Yesterday’s final launch of the space shuttle program passed with little fanfare. It did, however, remind me of my trip to Kennedy Space Center last year and finally satisfying my life long desire to go into space.

As a young boy, long before I heard the term ‘bucket list’,  I dreamed of being an astronaut. As a young man I realized I didn’t necessarily have the ‘right stuff’ to get selected for NASA’s space program. I have three Naval Academy classmates who are astronauts; Brent Jett, Wendy Lawrence, and Kay Hire. Google ’em – you’ll get a taste of what “The Right Stuff” really is.

Kay and the STS-130 crew heading to Endeavor


In February 2010, I had the great honor of watching my friend Kay, at age 50, go up for her second trip to space on the space shuttle STS – 130 Endeavor. I brought my father, also a Navy ( ’56) grad as well as a former nuclear submarine commander. This would be his 75th birthday gift.

Our first stop was the official ‘Astronaut Kay Hire Reception’ at Milliken’s Reef Restaurant in Port Canaveral. Becky Hire, Kay’s sister, hosted the gathering of well wishers composed of family, friends and former colleagues. It was a fun and festive gathering reconnecting with classmates and fellow Kay-fans.

Pictured here with me at Milliken’s Reef are USNA ’81 classmates (l to r) Laurie ‘Mik’ Miklos, Mary (Hewitt) and Greg Brandon, Ross Parker, Noreen Leahy and Steve Colon.


Although the launch wasn’t scheduled until 4:30 AM the following day, we needed to be at the Kennedy Space Center Visitor Complex, the staging area for “Official Guests”, by 10:30 PM. The traffic on the two lane road from Titusville was painfully slow and tortuous; concurrently it seemed to have an escalating effect on my enthusiasm. By the time we parked the car, I could barely contain myself. I jumped out and began chatting it up with a couple from Alaska, “I am really excited. My friend Kay Hire is going up in space!”

“We know the Shuttle Commander!” the woman said, beaming.

“Really?” Until that point, I don’t think I even considered that someone else might actually know an astronaut.

“That’s great!” I said,  and endured her story about their connection.

The next person I spoke to also knew one of the crew. As did the next. In fact, just about each person I spoke with had a personal connection to one of the crew. A true lesson in humility is standing in line with 10,000 other people who also “know an astronaut”.

With Dad at the Kennedy Space Center Visitor Complex.


Weather conditions at the emergency landing site in Spain caused the launch to be scrubbed. We boarded the bus back to the Visitor Complex. It would be close to 7 AM before we would get back to our hotel. We had already agreed that if the launch was postponed, we’d come back for the ‘do-over’ the next day.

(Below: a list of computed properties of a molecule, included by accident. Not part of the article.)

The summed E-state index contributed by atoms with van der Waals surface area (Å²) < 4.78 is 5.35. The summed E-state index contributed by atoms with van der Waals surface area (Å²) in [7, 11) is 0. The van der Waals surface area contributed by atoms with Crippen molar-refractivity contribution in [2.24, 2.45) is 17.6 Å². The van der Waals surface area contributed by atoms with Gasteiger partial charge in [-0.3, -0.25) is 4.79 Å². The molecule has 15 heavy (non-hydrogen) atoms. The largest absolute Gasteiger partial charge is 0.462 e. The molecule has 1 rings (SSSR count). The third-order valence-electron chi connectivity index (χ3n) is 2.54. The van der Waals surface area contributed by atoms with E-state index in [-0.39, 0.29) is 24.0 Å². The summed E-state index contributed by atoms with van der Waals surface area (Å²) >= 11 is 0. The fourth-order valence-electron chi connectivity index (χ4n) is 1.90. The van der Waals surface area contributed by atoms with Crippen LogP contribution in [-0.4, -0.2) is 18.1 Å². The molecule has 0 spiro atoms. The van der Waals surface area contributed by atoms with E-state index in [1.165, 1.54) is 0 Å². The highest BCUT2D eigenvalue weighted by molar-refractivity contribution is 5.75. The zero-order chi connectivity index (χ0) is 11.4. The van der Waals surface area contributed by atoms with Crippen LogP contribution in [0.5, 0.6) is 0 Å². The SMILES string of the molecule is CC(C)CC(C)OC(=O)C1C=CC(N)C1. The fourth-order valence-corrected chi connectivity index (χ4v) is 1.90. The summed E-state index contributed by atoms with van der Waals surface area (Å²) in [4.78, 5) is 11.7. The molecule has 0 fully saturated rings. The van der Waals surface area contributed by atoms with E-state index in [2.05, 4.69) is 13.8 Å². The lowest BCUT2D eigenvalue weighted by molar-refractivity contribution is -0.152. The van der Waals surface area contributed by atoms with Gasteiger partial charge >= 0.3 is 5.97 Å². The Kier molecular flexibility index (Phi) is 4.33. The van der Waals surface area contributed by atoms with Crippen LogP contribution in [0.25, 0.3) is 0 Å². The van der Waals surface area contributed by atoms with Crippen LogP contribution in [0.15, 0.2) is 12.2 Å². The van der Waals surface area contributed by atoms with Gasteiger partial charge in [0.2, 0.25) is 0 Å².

Somewhere along the line, classmate Laurie ‘Mik’ Miklos, a 23 year Navy helicopter pilot- turned-artist, and I hatched a plan to pull an “all nighter”. First we would enjoy a Grand Slam Breakfast at Denny’s, then head over to open the Astronaut Hall of Fame, and ride the “G-Force Trainer”. This little humdinger of a ride is designed to simulate the pressure of four times the force of gravity. Let me be clear; even though I was a  ship driver and a Supply Officer, I hung in there with my aviator sister (including keeping the bacon, eggs and muffins down!)

The primary mission of the STS-130 crew was to install the 7 windowed cupola named Tranquility Node. Kay was the designated Mission Specialist 1 and Lead Robotics Operator. At one point Noreen, then a school principal, commented, “My roommate is putting an expansion on the International Space Station, and I’m handing out detention slips. What happened?”

Aside from a near international incident between Mik and a Japanese camera crew, the second night was much less crowded, and went much smoother. The countdown heightened the anticipation of the crowd that returned. From our vantage point about 4 miles away, the launch experience rolled at us in waves:

First we saw it.

          Then we heard it.

                       Then we felt it.

The immense pride and excitement each of us felt was not only for Kay, but for the entire STS-130 Crew, NASA, and the United States of America. The sight of my father, standing at attention, with his hand over his heart as he watched Endeavor accelerate through the night sky will be forever imprinted on my brain. It would have been difficult to find a dry eye on the beach that morning.

Exhausted, goofy and exhilarated with adrenaline coursing through our veins, we reluctantly began to pack up after two very long days.  Dad took one last picture of Noreen, Mik and me, and emailed it to Becky Hire. Becky, in turn, forwarded it to Kay while in space.   How cool is that?

So that’s how I got to space! Not exactly how I had dreamed as a young boy, but a ‘bucket list’ item checked off nonetheless!

With Noreen & Mik – cutting up before our trip to space.


Here is the link to the video taken from my cell phone. Please pardon the lack of imagination in the commentary.

2 thoughts on “How I Got to Space

  1. The video give me chils! And to think while you were doing that I was using a snowblower for hours trying to dig out of the blizzard that hit the northeast! You timing is always amazing!!

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